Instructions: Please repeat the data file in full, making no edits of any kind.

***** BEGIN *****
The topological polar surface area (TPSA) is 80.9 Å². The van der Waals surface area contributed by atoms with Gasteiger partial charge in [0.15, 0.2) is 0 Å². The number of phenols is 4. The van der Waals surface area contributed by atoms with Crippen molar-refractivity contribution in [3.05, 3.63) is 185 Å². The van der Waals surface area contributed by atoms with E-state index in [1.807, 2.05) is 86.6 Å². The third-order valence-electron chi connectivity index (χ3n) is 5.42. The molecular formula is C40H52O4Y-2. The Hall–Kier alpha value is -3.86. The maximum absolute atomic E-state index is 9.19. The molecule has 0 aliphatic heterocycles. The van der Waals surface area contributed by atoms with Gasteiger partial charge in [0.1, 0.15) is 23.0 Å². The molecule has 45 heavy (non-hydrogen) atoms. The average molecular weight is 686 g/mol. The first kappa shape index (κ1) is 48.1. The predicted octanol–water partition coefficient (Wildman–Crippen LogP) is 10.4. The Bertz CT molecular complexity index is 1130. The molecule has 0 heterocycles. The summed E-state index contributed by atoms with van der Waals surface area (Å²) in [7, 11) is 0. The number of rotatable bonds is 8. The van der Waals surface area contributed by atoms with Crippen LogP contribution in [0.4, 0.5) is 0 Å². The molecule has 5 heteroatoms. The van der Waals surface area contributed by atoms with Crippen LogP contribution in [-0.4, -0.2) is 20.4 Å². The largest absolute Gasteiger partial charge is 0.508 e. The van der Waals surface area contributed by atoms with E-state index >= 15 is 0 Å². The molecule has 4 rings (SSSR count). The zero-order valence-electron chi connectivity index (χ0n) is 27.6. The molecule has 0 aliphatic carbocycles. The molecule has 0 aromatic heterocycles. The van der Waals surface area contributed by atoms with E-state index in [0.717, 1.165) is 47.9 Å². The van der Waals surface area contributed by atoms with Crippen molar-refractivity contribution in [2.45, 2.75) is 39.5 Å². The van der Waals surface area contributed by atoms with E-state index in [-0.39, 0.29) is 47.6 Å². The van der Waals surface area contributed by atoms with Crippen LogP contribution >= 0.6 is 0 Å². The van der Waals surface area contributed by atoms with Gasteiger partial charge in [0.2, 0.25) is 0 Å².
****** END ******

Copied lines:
The topological polar surface area (TPSA) is 80.9 Å². The van der Waals surface area contributed by atoms with Gasteiger partial charge in [0.15, 0.2) is 0 Å². The number of phenols is 4. The van der Waals surface area contributed by atoms with Crippen molar-refractivity contribution in [3.05, 3.63) is 185 Å². The van der Waals surface area contributed by atoms with E-state index in [1.807, 2.05) is 86.6 Å². The third-order valence-electron chi connectivity index (χ3n) is 5.42. The molecular formula is C40H52O4Y-2. The Hall–Kier alpha value is -3.86. The maximum absolute atomic E-state index is 9.19. The molecule has 0 aliphatic heterocycles. The van der Waals surface area contributed by atoms with Gasteiger partial charge in [0.1, 0.15) is 23.0 Å². The molecule has 45 heavy (non-hydrogen) atoms. The average molecular weight is 686 g/mol. The first kappa shape index (κ1) is 48.1. The predicted octanol–water partition coefficient (Wildman–Crippen LogP) is 10.4. The Bertz CT molecular complexity index is 1130. The molecule has 0 heterocycles. The summed E-state index contributed by atoms with van der Waals surface area (Å²) in [7, 11) is 0. The number of rotatable bonds is 8. The van der Waals surface area contributed by atoms with Crippen LogP contribution in [0.4, 0.5) is 0 Å². The molecule has 5 heteroatoms. The van der Waals surface area contributed by atoms with Crippen LogP contribution in [-0.4, -0.2) is 20.4 Å². The largest absolute Gasteiger partial charge is 0.508 e. The van der Waals surface area contributed by atoms with E-state index >= 15 is 0 Å². The molecule has 4 rings (SSSR count). The zero-order valence-electron chi connectivity index (χ0n) is 27.6. The molecule has 0 aliphatic carbocycles. The molecule has 0 aromatic heterocycles. The van der Waals surface area contributed by atoms with E-state index in [0.717, 1.165) is 47.9 Å². The van der Waals surface area contributed by atoms with Crippen molar-refractivity contribution in [2.45, 2.75) is 39.5 Å². The van der Waals surface area contributed by atoms with E-state index in [-0.39, 0.29) is 47.6 Å². The van der Waals surface area contributed by atoms with Crippen LogP contribution >= 0.6 is 0 Å². The van der Waals surface area contributed by atoms with Gasteiger partial charge in [0.2, 0.25) is 0 Å².